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USGv6 Revision 1

USGv6 Program

The first version of the of the USGv6 standards profile was published in 2008 and the USGv6 test program became operational in 2009.   In the years since the USGv6 Program (as the effort is commonly known) has been referenced in Federal Acquisition Regulations, used as the basis for USG Agency strategic plans and acquisition policies and has resulted in the detailed documentation and test of IPv6 capabilities in a large number of commercial products.

In November 2020, OMB issued memorandum M-21-07 "Completing the Transition to Internet Protocol Version 6 (IPv6)",  which outlines the Federal government's strategic intent "to deliver its information services, operate its networks, and access the services of others using only IPv6".   The policy also instructed NIST to update and expand its USGv6 standards profile and test program to facilitate this government-wide initiative.

In anticipation of this request, NIST and its partners undertook a significant revision of the USGv6 Profile and Test Program to update their technical specifications and streamline their use in Federal procurement processes. USGv6-r1, the first major revision of the USGv6 Program, has several objectives:

  1. To update the set of Internet Engineering Task Force (IETF) specifications that form the basis for the USGv6 profile to their latest published version.
  2. To add new specifications for important IPv6 capabilities that have been developed since the publication of the first profile. 
    • Highlights of these additions include technologies to support emerging use cases such as the Internet of Things, new forms of IPv6 transition technologies, support for “IPv6-Only” environments, and better support for specification of IPv6 enabled applications.
  3. To remove specifications for IPv6 capabilities included in the first version of the profile, but that have since failed to achieve significant support in commercial products and network deployments.
  4. To simplify the means of expressing product IPv6 requirements and capabilities.  
    • The same concise Capability Summary String (CSS) notation is used for expressing product requirements and the results of product testing.
      • Example-Host = USGv6-r1:Host + IPv6-Only + Core + Addr-Arch + Multicast + DHCP-Client + TLS + Link=Ethernet
    • A concise summary of the technical definition of each named IPv6 capability is provided by the USGv6 Capabilities Table.
    • More detailed guidance is provided on recommended minimal requirements for products to be considered "USGv6 Capable".
  5. To separate the definition of IPv6 Capability Profiles from their specific use in USG acquisition programs so as to permit other user groups to re-use the capability profiles and their aligned product testing programs.To achieve this last goal, we have refactored the original USGv6 profile into two distinct documents.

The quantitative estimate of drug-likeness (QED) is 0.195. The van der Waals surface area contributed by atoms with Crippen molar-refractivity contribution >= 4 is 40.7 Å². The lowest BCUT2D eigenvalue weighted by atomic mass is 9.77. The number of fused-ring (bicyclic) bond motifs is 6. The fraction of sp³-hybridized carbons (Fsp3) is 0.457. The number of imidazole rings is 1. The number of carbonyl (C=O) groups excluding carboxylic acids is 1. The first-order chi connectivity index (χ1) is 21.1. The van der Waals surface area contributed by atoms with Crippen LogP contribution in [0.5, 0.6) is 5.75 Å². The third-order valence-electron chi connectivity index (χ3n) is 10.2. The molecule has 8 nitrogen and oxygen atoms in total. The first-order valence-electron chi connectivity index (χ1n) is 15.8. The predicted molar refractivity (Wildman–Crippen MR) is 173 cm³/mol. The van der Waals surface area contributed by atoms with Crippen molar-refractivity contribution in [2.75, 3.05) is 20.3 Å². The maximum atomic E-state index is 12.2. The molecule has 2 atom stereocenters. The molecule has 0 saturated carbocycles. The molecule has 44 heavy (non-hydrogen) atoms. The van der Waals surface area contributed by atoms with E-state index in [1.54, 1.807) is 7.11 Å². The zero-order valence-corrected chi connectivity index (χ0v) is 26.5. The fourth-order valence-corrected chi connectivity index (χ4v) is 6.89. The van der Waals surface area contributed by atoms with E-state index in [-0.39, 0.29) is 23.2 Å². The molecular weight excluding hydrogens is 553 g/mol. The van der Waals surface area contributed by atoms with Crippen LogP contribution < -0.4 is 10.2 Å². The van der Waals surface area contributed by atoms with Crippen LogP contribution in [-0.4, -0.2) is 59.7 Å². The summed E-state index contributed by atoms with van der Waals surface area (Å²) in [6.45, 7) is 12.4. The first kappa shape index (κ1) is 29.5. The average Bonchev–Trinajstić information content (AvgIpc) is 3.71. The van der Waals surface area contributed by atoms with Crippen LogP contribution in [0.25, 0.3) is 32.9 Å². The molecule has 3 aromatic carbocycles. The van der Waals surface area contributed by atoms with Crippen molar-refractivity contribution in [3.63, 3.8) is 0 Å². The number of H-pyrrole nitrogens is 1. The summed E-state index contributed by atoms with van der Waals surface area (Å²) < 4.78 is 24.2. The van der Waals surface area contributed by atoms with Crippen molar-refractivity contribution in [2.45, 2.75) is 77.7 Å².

• The NIST IPv6 Profile defines a basic taxonomy of IPv6 capabilities defined in terms of IETF specifications, resulting in named capability sets for common network functions and usage scenarios.    
    • The USGv6 Profileinherits from and refines the generic NIST IPv6 profile for use in Federal IT acquisitions.
  6. To update and consolidate the description and operation of the USGv6 Test Program to reflect the lessons learned in the implementation of that program to date.
    • Highlights of these changes include a more concise and consistent notation for documenting IPv6 capabilities, better support for testing in IPv6-Only environments, and an improved and streamlined Supplier’s Declaration of Conformity (SDOC) for documenting test results.
    • This revision to the USGv6 Test Program strengthens the commitment to maintain synchronization with the industry driven IPv6 Ready Logo program so as to minimize testing requirements on vendors.

The USG move toward IPv6-only network environments dramatically increases the need to assure the quality, completeness and interoperability of the IPv6 capabilities in IT products and services.  While IPv6-only environments will greatly reduce the complexity of operating dual-stacked networks, it does imply that systems will not be able to rely on IPv4 as a fall back service.  This revision to the USGv6 Profile and Test Program is aimed at providing the tools that agencies can use to protect future investments in IPv6 enabled products and services.

Questions or comments about the USGv6 Program can be sent to the discussion list: usgv6-program [at] (usgv6-program[at]list[dot]nist[dot]gov)

USGv6 Revision 1 Specifications:

NIST and its partners in the USGv6 Program have published the specifications below: 

Standards Profiles:

USGv6 Requirements Pipeline

Test Program:

USGv6 Testing Pipeline

Additional supporting information:

Screen shot of USGv6 Tested Product Registry web site.
Example from:

USGv6-r1 Test Program

Registries of Tested Products

The USGv6 Program maintains one consolidated registry of tested products hosted by the University of New Hampshire Interoperability Laboratory (UNH-IoL).   Vendors wishing to publicly share a Supplier's Declaration of Conformity (SDOC) test report from an accredited laboratory, can opt to have the SDOC listed in the registry.

It is important to realize that this is a registry of tested products, not a registry of "approved products".   You must read the SDOCs to ensure that the product in question has the IPv6 capabilities required for your given use case.